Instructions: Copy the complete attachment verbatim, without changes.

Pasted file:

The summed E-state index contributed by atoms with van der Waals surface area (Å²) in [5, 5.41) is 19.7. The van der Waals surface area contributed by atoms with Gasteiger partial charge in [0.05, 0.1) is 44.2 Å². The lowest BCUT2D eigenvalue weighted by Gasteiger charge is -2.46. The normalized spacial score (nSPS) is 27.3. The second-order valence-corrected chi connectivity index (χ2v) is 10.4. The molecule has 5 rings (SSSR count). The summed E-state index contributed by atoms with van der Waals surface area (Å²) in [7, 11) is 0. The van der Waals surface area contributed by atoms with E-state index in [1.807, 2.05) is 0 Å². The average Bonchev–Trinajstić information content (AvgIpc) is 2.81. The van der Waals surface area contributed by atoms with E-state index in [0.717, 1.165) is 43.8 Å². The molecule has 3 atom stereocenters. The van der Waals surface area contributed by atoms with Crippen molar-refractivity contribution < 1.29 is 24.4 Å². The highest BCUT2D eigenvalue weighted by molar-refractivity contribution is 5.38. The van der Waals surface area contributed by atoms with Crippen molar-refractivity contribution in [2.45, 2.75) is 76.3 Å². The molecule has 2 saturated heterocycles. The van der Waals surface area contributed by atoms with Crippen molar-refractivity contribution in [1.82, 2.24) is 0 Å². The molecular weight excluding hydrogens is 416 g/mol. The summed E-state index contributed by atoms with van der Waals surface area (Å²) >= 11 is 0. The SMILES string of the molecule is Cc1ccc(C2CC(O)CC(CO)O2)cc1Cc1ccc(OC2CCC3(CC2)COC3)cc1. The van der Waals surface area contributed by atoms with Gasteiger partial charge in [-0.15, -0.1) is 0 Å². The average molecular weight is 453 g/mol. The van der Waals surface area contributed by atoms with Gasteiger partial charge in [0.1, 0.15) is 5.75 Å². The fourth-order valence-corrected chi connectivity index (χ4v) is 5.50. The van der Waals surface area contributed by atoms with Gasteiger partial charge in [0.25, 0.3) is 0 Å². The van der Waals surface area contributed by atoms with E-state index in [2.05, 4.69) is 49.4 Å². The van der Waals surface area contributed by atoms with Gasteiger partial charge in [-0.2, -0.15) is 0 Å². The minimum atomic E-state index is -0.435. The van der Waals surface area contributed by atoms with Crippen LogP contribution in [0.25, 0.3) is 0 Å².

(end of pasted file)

The summed E-state index contributed by atoms with van der Waals surface area (Å²) in [5, 5.41) is 19.7. The van der Waals surface area contributed by atoms with Gasteiger partial charge in [0.05, 0.1) is 44.2 Å². The lowest BCUT2D eigenvalue weighted by Gasteiger charge is -2.46. The normalized spacial score (nSPS) is 27.3. The second-order valence-corrected chi connectivity index (χ2v) is 10.4. The molecule has 5 rings (SSSR count). The summed E-state index contributed by atoms with van der Waals surface area (Å²) in [7, 11) is 0. The van der Waals surface area contributed by atoms with E-state index in [1.807, 2.05) is 0 Å². The average Bonchev–Trinajstić information content (AvgIpc) is 2.81. The van der Waals surface area contributed by atoms with E-state index in [0.717, 1.165) is 43.8 Å². The molecule has 3 atom stereocenters. The van der Waals surface area contributed by atoms with Crippen molar-refractivity contribution < 1.29 is 24.4 Å². The highest BCUT2D eigenvalue weighted by molar-refractivity contribution is 5.38. The van der Waals surface area contributed by atoms with Crippen molar-refractivity contribution in [2.45, 2.75) is 76.3 Å². The molecule has 2 saturated heterocycles. The van der Waals surface area contributed by atoms with Crippen molar-refractivity contribution in [1.82, 2.24) is 0 Å². The molecular weight excluding hydrogens is 416 g/mol. The summed E-state index contributed by atoms with van der Waals surface area (Å²) >= 11 is 0. The SMILES string of the molecule is Cc1ccc(C2CC(O)CC(CO)O2)cc1Cc1ccc(OC2CCC3(CC2)COC3)cc1. The van der Waals surface area contributed by atoms with Gasteiger partial charge in [-0.15, -0.1) is 0 Å². The average molecular weight is 453 g/mol. The van der Waals surface area contributed by atoms with Gasteiger partial charge in [0.1, 0.15) is 5.75 Å². The fourth-order valence-corrected chi connectivity index (χ4v) is 5.50. The van der Waals surface area contributed by atoms with Gasteiger partial charge in [0.25, 0.3) is 0 Å². The van der Waals surface area contributed by atoms with E-state index in [2.05, 4.69) is 49.4 Å². The van der Waals surface area contributed by atoms with Gasteiger partial charge in [-0.2, -0.15) is 0 Å². The minimum atomic E-state index is -0.435. The van der Waals surface area contributed by atoms with Crippen LogP contribution in [0.25, 0.3) is 0 Å².